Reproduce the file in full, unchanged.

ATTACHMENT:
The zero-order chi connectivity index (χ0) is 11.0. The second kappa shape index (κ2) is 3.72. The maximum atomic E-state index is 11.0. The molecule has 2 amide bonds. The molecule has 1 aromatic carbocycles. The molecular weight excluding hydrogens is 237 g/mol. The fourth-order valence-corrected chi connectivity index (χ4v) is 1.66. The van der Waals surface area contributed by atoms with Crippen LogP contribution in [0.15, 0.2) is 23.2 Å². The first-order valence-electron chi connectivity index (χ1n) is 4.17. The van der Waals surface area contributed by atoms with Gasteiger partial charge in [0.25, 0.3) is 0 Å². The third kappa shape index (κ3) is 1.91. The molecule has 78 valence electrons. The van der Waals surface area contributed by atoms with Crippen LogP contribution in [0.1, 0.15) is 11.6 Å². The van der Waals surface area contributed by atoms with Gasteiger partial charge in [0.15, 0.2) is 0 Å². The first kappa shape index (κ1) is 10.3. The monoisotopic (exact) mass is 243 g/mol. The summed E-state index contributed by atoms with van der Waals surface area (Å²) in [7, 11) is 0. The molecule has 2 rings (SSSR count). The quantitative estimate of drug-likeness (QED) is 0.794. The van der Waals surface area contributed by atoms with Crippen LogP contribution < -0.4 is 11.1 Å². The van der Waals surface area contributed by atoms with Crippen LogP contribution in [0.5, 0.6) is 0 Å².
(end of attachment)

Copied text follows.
The zero-order chi connectivity index (χ0) is 11.0. The second kappa shape index (κ2) is 3.72. The maximum atomic E-state index is 11.0. The molecule has 2 amide bonds. The molecule has 1 aromatic carbocycles. The molecular weight excluding hydrogens is 237 g/mol. The fourth-order valence-corrected chi connectivity index (χ4v) is 1.66. The van der Waals surface area contributed by atoms with Crippen LogP contribution in [0.15, 0.2) is 23.2 Å². The first-order valence-electron chi connectivity index (χ1n) is 4.17. The van der Waals surface area contributed by atoms with Gasteiger partial charge in [0.25, 0.3) is 0 Å². The third kappa shape index (κ3) is 1.91. The molecule has 78 valence electrons. The van der Waals surface area contributed by atoms with Crippen LogP contribution in [0.1, 0.15) is 11.6 Å². The van der Waals surface area contributed by atoms with Gasteiger partial charge in [0.15, 0.2) is 0 Å². The first kappa shape index (κ1) is 10.3. The monoisotopic (exact) mass is 243 g/mol. The summed E-state index contributed by atoms with van der Waals surface area (Å²) in [7, 11) is 0. The molecule has 2 rings (SSSR count). The quantitative estimate of drug-likeness (QED) is 0.794. The van der Waals surface area contributed by atoms with Crippen LogP contribution < -0.4 is 11.1 Å². The van der Waals surface area contributed by atoms with Crippen LogP contribution in [0.5, 0.6) is 0 Å².